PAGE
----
Professor Adrian Vermeule ’93
Law Clerk, Justice Antonin Scalia, 1994-1995
I want to make a suggestion about Justice Scalia’s ruling virtue. I think it was courage.
“I want to make a suggestion about the justice’s ruling virtue. I think it was courage. So many people remarked on his brilliance, his joie de vivre, his loyalty. I think all those are true, but I think that courage underlies them all in some essential way. … His brilliance [wasn’t] just a function of IQ, but it stemmed from a kind of courage to follow a chain of reasoning wherever it might lead and ignore the socially induced constraints and self-censorship that so many times caused us to stop short in our reasoning. His joie de vivre is famous. He was a man bubbling with good humor. I think that’s, in part, a product of courage, too. Fear’s great enemy is joy, and this is a man who was joyful because he was often unafraid. And his loyalty [was] courage not to fall away, not to deny a person or deny one of his commitments even when the whole world was clamoring for him to deny them.”
Professor Cass Sunstein ’78
Colleague of Antonin Scalia, Law Faculty, University of Chicago
“I want to say two things that are kind of questions in the spirit of Justice Scalia’s own love of argument. I think that he was not at his very best when his convictions were most intensely felt. Some of his technical opinions are kind of transcendently good, where his convictions were kind of red in color—not communist but deeply felt. The large abstractions, I think, being less enduring than they would otherwise have been. That’s one question. The other question has to do with the existence of originalist blind spots. There are areas … —standing, affirmative action and takings are three—where the historical record is not clearly supportive of his ultimate judgments. And I think it’s fair in the spirit of welcoming contestation to wonder whether the positions he defended in those three areas were compelled by or were consistent with the original understanding. Still, Justice Scalia was not just a very significant justice; he was also a superb one. You’re blessed to be working in law in the time when Justice Scalia was on the scene.”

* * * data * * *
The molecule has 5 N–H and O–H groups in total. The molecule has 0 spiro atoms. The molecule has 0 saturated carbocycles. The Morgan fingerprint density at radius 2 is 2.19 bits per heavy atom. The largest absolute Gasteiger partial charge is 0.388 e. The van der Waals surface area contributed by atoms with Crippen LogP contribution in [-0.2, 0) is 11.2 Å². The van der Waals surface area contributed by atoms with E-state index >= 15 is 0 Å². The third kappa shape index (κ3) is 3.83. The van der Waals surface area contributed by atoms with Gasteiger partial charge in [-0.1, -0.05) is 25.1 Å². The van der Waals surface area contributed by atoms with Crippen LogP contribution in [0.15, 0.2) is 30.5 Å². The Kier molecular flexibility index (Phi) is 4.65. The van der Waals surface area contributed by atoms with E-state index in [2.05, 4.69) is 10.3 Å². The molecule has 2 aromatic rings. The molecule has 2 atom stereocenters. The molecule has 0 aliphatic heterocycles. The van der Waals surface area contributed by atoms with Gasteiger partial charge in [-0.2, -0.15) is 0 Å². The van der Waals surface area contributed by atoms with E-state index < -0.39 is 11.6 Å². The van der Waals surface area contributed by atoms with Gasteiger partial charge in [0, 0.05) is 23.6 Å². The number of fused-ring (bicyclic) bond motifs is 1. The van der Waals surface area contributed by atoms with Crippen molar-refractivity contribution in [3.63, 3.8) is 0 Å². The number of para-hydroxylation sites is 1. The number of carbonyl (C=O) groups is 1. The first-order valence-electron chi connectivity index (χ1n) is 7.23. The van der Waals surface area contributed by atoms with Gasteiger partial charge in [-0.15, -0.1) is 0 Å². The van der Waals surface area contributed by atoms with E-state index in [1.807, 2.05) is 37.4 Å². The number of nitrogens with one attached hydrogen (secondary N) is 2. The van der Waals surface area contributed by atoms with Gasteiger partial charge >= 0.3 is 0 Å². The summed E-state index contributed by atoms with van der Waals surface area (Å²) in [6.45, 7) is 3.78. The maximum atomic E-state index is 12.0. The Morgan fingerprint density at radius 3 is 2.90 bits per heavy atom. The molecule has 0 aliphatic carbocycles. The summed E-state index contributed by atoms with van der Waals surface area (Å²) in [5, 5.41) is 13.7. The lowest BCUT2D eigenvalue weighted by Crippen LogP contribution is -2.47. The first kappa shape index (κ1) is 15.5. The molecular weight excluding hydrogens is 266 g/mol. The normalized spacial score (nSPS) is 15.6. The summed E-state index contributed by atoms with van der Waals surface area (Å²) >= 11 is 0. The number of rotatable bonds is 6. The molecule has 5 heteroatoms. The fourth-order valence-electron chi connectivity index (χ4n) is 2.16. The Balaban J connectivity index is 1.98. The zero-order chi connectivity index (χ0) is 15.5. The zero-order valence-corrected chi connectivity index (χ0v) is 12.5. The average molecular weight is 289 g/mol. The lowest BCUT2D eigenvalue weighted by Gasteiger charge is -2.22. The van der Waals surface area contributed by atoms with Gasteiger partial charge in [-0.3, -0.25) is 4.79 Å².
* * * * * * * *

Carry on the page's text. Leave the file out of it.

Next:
Professor Emeritus Frank Michelman ’60
Classmate of Antonin Scalia, HLS Class of 1960
“I think my friend Nino was an exceptionally gifted man in many ways, of which I stand sometimes almost in awe. … I admire [Justice Scalia] for sticking his neck out, putting out on the table a method for judging constitutional cases, a judicial philosophy, as we sometimes grandiosely call it. … So, what do we think, and what will history say about that judicial philosophy’s suitability to the time and the country and the conditions in which it was brought to bear? What do we think about its founding premise? Do we really do best to treat our Constitution as a lock-in for more or less specific political ideas and conceptions accepted by majorities and on their minds at the time of the formation? Would we do better to treat it as an open-ended pointer toward a better future and continued progress toward liberty and justice for all? Is the answer sometimes one and sometimes the other?”
Dean Martha Minow
His warmth and his willingness to just be genuine were what overwhelmed me.